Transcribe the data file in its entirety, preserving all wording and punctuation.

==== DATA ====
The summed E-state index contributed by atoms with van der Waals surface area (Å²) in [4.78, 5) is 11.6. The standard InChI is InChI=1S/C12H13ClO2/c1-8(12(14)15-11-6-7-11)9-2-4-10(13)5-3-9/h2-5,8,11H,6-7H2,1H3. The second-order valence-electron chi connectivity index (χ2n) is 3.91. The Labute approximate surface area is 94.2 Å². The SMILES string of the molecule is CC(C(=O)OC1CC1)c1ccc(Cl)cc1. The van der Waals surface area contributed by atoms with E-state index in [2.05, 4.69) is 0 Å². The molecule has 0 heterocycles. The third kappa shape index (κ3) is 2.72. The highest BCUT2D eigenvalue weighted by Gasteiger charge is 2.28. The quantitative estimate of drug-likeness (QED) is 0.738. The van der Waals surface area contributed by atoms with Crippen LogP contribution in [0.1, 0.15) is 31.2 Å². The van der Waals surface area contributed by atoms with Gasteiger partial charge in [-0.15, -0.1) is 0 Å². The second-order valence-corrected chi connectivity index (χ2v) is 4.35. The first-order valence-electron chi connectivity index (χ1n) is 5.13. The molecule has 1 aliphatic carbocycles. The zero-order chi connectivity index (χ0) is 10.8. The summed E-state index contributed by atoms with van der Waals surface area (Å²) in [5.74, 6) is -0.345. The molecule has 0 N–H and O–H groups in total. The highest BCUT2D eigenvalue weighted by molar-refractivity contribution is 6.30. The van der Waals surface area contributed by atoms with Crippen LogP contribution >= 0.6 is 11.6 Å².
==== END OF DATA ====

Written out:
The summed E-state index contributed by atoms with van der Waals surface area (Å²) in [4.78, 5) is 11.6. The standard InChI is InChI=1S/C12H13ClO2/c1-8(12(14)15-11-6-7-11)9-2-4-10(13)5-3-9/h2-5,8,11H,6-7H2,1H3. The second-order valence-electron chi connectivity index (χ2n) is 3.91. The Labute approximate surface area is 94.2 Å². The SMILES string of the molecule is CC(C(=O)OC1CC1)c1ccc(Cl)cc1. The van der Waals surface area contributed by atoms with E-state index in [2.05, 4.69) is 0 Å². The molecule has 0 heterocycles. The third kappa shape index (κ3) is 2.72. The highest BCUT2D eigenvalue weighted by Gasteiger charge is 2.28. The quantitative estimate of drug-likeness (QED) is 0.738. The van der Waals surface area contributed by atoms with Crippen LogP contribution in [0.1, 0.15) is 31.2 Å². The van der Waals surface area contributed by atoms with Gasteiger partial charge in [-0.15, -0.1) is 0 Å². The second-order valence-corrected chi connectivity index (χ2v) is 4.35. The first-order valence-electron chi connectivity index (χ1n) is 5.13. The molecule has 1 aliphatic carbocycles. The zero-order chi connectivity index (χ0) is 10.8. The summed E-state index contributed by atoms with van der Waals surface area (Å²) in [5.74, 6) is -0.345. The molecule has 0 N–H and O–H groups in total. The highest BCUT2D eigenvalue weighted by molar-refractivity contribution is 6.30. The van der Waals surface area contributed by atoms with Crippen LogP contribution >= 0.6 is 11.6 Å².